Foo Fighters explain how to correctly pronounce their name

Christopher Walken returned to Saturday Night Live this past weekend to take another stab at pronouncing Foo Fighters.

Back in 2003, the Pulp Fiction star, 80, introduced the band on SNL, putting the emphasis on Fighters rather than Foo.

In a 2017 interview, the rock band’s frontman Dave Grohl, 54, revealed he intentionally tricked Walken into mispronouncing their name to get the most out of the actor’s iconic voice.

“Christopher Walken was the host… he asked us if the accent was on Foo or Fighters,” Grohl told Radio X’s Chris Moyles.

“We know who he is, of course, we know how he speaks. We said, ‘The accent is on Fighters, actually.’’”

The result was Walken telling the 2003 New York studio audience: “Ladies and gentlemen... Foo Fighters.”

20 years later, Walken returned to the show, this time introducing the “Everlong” band correctly: “Ladies and gentlemen, Foo Fighters.” He also played the spirit of Halloween in the show’s cold open.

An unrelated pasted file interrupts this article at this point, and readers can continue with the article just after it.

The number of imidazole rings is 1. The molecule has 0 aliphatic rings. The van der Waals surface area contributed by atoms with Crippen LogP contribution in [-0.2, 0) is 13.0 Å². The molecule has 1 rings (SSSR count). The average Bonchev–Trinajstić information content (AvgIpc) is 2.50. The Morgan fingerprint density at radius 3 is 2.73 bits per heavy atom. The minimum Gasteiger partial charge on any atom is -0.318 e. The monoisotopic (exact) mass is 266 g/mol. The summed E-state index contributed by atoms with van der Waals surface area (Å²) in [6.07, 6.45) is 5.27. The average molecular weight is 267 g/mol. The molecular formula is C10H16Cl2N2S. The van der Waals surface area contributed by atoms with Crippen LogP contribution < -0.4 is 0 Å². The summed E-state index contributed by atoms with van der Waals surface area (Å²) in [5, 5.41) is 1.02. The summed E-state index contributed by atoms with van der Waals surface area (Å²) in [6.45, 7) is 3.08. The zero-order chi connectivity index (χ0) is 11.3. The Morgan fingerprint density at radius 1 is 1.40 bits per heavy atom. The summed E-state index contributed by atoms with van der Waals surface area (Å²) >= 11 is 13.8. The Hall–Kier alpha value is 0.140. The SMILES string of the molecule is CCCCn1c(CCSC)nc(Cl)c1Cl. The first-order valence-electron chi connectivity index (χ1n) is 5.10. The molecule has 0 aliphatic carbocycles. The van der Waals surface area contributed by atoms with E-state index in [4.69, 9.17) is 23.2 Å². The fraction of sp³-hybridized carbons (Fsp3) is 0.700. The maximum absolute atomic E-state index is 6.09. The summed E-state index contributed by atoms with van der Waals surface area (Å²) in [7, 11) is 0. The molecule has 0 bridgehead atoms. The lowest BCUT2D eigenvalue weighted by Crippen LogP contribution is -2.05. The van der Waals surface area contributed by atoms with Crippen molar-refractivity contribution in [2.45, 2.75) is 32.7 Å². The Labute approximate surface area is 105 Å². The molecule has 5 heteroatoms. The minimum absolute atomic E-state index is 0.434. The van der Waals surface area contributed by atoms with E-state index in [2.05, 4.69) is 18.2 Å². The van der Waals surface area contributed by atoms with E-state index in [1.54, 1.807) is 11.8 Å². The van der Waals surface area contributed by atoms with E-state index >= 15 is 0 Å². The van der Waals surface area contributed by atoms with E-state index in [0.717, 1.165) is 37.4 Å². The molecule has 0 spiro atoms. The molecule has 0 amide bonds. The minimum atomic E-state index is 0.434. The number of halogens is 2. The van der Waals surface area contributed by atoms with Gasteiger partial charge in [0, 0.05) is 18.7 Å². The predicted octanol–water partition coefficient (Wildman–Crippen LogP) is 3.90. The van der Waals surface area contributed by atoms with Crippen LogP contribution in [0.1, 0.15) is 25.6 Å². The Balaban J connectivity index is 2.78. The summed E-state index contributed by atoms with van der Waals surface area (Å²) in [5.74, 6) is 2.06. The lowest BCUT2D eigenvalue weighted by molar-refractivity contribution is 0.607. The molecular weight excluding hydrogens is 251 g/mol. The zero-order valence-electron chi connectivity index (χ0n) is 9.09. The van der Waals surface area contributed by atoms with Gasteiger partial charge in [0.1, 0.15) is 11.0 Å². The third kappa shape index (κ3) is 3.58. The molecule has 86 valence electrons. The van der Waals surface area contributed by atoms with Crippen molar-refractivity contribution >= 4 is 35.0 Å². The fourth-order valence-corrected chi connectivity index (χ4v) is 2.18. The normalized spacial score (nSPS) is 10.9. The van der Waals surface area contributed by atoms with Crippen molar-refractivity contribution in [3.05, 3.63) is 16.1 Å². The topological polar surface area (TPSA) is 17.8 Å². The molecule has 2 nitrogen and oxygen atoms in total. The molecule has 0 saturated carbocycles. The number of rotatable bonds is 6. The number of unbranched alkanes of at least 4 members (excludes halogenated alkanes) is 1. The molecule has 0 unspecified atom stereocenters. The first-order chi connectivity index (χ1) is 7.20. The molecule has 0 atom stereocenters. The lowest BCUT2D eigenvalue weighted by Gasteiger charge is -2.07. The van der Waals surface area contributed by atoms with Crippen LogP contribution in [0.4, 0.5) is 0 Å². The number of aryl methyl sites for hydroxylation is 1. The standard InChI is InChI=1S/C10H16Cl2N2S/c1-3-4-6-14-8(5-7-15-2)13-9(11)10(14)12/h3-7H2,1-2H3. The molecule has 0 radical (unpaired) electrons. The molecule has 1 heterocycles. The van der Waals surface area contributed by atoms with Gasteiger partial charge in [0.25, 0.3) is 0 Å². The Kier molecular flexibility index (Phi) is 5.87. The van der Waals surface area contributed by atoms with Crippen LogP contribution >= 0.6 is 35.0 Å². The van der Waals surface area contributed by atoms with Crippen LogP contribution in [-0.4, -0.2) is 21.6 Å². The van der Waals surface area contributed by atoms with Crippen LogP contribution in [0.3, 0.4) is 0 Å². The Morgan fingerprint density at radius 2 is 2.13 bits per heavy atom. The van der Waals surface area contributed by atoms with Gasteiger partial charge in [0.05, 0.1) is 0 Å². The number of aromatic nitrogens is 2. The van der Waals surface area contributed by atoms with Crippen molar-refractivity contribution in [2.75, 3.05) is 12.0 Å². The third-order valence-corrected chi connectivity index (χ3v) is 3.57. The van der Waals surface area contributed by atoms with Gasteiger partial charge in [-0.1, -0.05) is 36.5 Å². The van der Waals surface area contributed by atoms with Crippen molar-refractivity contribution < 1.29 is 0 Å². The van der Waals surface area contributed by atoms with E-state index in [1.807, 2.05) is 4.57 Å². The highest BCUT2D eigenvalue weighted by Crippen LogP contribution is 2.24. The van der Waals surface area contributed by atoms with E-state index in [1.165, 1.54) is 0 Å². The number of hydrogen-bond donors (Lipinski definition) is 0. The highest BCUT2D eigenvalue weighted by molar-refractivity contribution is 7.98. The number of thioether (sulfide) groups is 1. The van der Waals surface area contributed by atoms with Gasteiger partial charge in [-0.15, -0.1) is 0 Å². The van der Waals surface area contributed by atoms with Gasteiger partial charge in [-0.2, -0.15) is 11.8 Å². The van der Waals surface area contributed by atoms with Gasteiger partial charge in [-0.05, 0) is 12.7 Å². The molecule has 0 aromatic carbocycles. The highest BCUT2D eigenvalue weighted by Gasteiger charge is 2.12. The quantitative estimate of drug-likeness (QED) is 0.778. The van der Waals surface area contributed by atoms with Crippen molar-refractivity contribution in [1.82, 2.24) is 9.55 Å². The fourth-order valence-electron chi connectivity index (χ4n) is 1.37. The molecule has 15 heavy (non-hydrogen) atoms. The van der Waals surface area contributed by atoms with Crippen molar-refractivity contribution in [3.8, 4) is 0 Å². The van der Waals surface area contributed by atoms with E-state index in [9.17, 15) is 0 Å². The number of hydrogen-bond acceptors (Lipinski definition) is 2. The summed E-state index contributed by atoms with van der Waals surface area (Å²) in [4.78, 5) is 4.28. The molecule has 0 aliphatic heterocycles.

US comic Nate Bargatze hosted 28 October’s episode of the long-running NBC sketch show.

His performance was praised by fans, in particular, one skit named “Washington’s Dream”.

Bargatze played the first US president George Washington, who tells his soldiers (Kenan Thompson, Mikey Day, Bowen Yang, James Austin Johnson) about his dream for a country with its own “system of weights and measures”.

He then proceeds to mock America’s peculiar systems of measurements with lines like: “We are free men! And we will be free to measure liquids in litres and millilitres... but not all liquids, only soda, wine and alcohol. For milk and paint we will use gallons, pints and quarts, god-willing.”

The skit, which has racked up nearly 1.5 million views on YouTube already, has been praised as one of SNL’s best at a time when ratings for the show have been in steady decline.

SNL was recently allowed to return to television even though the Hollywood actors’ strike remains ongoing.

Anyone performing on SNL, from hosts to cast members to guest stars, is performing under a Network Code Agreement (also known as a Net Code).

This is not one of the contracts SAG-AFTRA is striking, the union has explained, saying: “[The SNL cast] are not in violation of SAG-AFTRA strike rules, and we support them in fulfilling their contractual obligations.

“The programme is a SAG-AFTRA non-dramatic production under a separate agreement that is not subject to the union’s strike order.”